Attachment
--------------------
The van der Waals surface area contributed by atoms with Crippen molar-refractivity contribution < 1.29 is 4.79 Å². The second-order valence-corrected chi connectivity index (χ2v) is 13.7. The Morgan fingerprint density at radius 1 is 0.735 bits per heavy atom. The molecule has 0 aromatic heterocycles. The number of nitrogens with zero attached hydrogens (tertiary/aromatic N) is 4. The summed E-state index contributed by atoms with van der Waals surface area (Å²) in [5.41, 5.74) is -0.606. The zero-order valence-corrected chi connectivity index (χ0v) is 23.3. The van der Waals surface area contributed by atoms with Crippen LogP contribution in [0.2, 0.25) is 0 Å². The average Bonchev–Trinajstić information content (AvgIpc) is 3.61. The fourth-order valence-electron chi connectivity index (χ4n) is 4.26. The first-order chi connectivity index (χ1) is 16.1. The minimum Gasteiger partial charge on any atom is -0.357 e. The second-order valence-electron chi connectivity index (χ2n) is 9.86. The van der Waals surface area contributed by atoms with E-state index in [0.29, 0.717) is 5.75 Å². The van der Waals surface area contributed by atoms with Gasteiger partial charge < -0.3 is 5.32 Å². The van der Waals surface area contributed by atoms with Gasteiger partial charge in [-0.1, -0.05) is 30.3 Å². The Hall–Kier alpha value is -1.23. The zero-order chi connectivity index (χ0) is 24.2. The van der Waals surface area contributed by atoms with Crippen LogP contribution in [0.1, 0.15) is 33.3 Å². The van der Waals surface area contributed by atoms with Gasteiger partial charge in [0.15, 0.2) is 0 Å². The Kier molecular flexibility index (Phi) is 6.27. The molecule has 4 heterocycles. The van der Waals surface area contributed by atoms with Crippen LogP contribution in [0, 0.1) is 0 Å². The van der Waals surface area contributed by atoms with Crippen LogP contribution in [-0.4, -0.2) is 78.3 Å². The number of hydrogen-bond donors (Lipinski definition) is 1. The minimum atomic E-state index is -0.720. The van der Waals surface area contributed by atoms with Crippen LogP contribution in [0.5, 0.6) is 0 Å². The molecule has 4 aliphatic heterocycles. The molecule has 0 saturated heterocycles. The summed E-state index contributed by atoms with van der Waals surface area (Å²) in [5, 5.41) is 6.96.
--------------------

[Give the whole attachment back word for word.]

The van der Waals surface area contributed by atoms with Crippen molar-refractivity contribution < 1.29 is 4.79 Å². The second-order valence-corrected chi connectivity index (χ2v) is 13.7. The Morgan fingerprint density at radius 1 is 0.735 bits per heavy atom. The molecule has 0 aromatic heterocycles. The number of nitrogens with zero attached hydrogens (tertiary/aromatic N) is 4. The summed E-state index contributed by atoms with van der Waals surface area (Å²) in [5.41, 5.74) is -0.606. The zero-order valence-corrected chi connectivity index (χ0v) is 23.3. The van der Waals surface area contributed by atoms with Crippen LogP contribution in [0.2, 0.25) is 0 Å². The average Bonchev–Trinajstić information content (AvgIpc) is 3.61. The fourth-order valence-electron chi connectivity index (χ4n) is 4.26. The first-order chi connectivity index (χ1) is 16.1. The minimum Gasteiger partial charge on any atom is -0.357 e. The second-order valence-electron chi connectivity index (χ2n) is 9.86. The van der Waals surface area contributed by atoms with E-state index in [0.29, 0.717) is 5.75 Å². The van der Waals surface area contributed by atoms with Gasteiger partial charge < -0.3 is 5.32 Å². The van der Waals surface area contributed by atoms with Gasteiger partial charge in [-0.1, -0.05) is 30.3 Å². The Hall–Kier alpha value is -1.23. The zero-order chi connectivity index (χ0) is 24.2. The van der Waals surface area contributed by atoms with Crippen LogP contribution in [0.1, 0.15) is 33.3 Å². The van der Waals surface area contributed by atoms with Gasteiger partial charge in [0.15, 0.2) is 0 Å². The Kier molecular flexibility index (Phi) is 6.27. The molecule has 4 heterocycles. The van der Waals surface area contributed by atoms with Crippen LogP contribution in [0, 0.1) is 0 Å². The van der Waals surface area contributed by atoms with Crippen LogP contribution in [-0.4, -0.2) is 78.3 Å². The number of hydrogen-bond donors (Lipinski definition) is 1. The minimum atomic E-state index is -0.720. The van der Waals surface area contributed by atoms with Crippen LogP contribution in [0.5, 0.6) is 0 Å². The molecule has 4 aliphatic heterocycles. The molecule has 0 saturated heterocycles. The summed E-state index contributed by atoms with van der Waals surface area (Å²) in [5, 5.41) is 6.96.